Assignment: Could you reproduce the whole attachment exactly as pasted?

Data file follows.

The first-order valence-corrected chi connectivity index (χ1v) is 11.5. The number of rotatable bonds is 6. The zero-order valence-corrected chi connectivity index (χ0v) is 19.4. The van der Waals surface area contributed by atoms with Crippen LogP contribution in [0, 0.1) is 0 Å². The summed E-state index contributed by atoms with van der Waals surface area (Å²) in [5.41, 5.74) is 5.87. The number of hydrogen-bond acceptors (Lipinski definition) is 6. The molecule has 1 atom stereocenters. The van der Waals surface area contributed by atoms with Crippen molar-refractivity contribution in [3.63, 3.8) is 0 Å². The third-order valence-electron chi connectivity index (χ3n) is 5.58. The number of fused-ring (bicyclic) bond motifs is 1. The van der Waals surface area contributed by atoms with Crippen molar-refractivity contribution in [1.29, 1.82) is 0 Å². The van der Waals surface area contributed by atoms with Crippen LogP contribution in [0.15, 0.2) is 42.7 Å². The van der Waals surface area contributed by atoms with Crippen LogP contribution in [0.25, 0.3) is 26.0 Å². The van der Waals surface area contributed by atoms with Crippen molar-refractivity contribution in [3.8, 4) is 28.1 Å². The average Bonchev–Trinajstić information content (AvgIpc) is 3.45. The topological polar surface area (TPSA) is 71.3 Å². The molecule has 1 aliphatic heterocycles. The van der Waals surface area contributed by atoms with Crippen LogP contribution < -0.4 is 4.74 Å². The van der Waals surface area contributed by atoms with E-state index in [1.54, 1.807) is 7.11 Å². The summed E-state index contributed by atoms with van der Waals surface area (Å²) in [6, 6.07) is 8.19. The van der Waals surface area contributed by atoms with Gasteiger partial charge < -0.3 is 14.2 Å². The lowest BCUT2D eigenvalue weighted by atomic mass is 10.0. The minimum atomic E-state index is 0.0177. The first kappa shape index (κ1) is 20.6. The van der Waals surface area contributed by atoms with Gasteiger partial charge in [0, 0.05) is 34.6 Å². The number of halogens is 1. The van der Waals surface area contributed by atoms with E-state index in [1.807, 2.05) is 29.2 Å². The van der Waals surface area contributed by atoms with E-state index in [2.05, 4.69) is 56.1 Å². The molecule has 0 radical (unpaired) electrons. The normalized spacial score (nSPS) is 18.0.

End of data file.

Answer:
The first-order valence-corrected chi connectivity index (χ1v) is 11.5. The number of rotatable bonds is 6. The zero-order valence-corrected chi connectivity index (χ0v) is 19.4. The van der Waals surface area contributed by atoms with Crippen LogP contribution in [0, 0.1) is 0 Å². The summed E-state index contributed by atoms with van der Waals surface area (Å²) in [5.41, 5.74) is 5.87. The number of hydrogen-bond acceptors (Lipinski definition) is 6. The molecule has 1 atom stereocenters. The van der Waals surface area contributed by atoms with Crippen molar-refractivity contribution in [3.63, 3.8) is 0 Å². The third-order valence-electron chi connectivity index (χ3n) is 5.58. The number of fused-ring (bicyclic) bond motifs is 1. The van der Waals surface area contributed by atoms with Crippen molar-refractivity contribution in [1.29, 1.82) is 0 Å². The van der Waals surface area contributed by atoms with Crippen LogP contribution in [0.15, 0.2) is 42.7 Å². The van der Waals surface area contributed by atoms with Crippen LogP contribution in [0.25, 0.3) is 26.0 Å². The van der Waals surface area contributed by atoms with Crippen molar-refractivity contribution in [3.8, 4) is 28.1 Å². The average Bonchev–Trinajstić information content (AvgIpc) is 3.45. The topological polar surface area (TPSA) is 71.3 Å². The molecule has 1 aliphatic heterocycles. The van der Waals surface area contributed by atoms with Crippen LogP contribution < -0.4 is 4.74 Å². The van der Waals surface area contributed by atoms with E-state index in [1.54, 1.807) is 7.11 Å². The summed E-state index contributed by atoms with van der Waals surface area (Å²) in [6, 6.07) is 8.19. The van der Waals surface area contributed by atoms with Gasteiger partial charge < -0.3 is 14.2 Å². The lowest BCUT2D eigenvalue weighted by atomic mass is 10.0. The minimum atomic E-state index is 0.0177. The first kappa shape index (κ1) is 20.6. The van der Waals surface area contributed by atoms with Gasteiger partial charge in [0, 0.05) is 34.6 Å². The number of halogens is 1. The van der Waals surface area contributed by atoms with E-state index in [1.807, 2.05) is 29.2 Å². The van der Waals surface area contributed by atoms with E-state index in [2.05, 4.69) is 56.1 Å². The molecule has 0 radical (unpaired) electrons. The normalized spacial score (nSPS) is 18.0.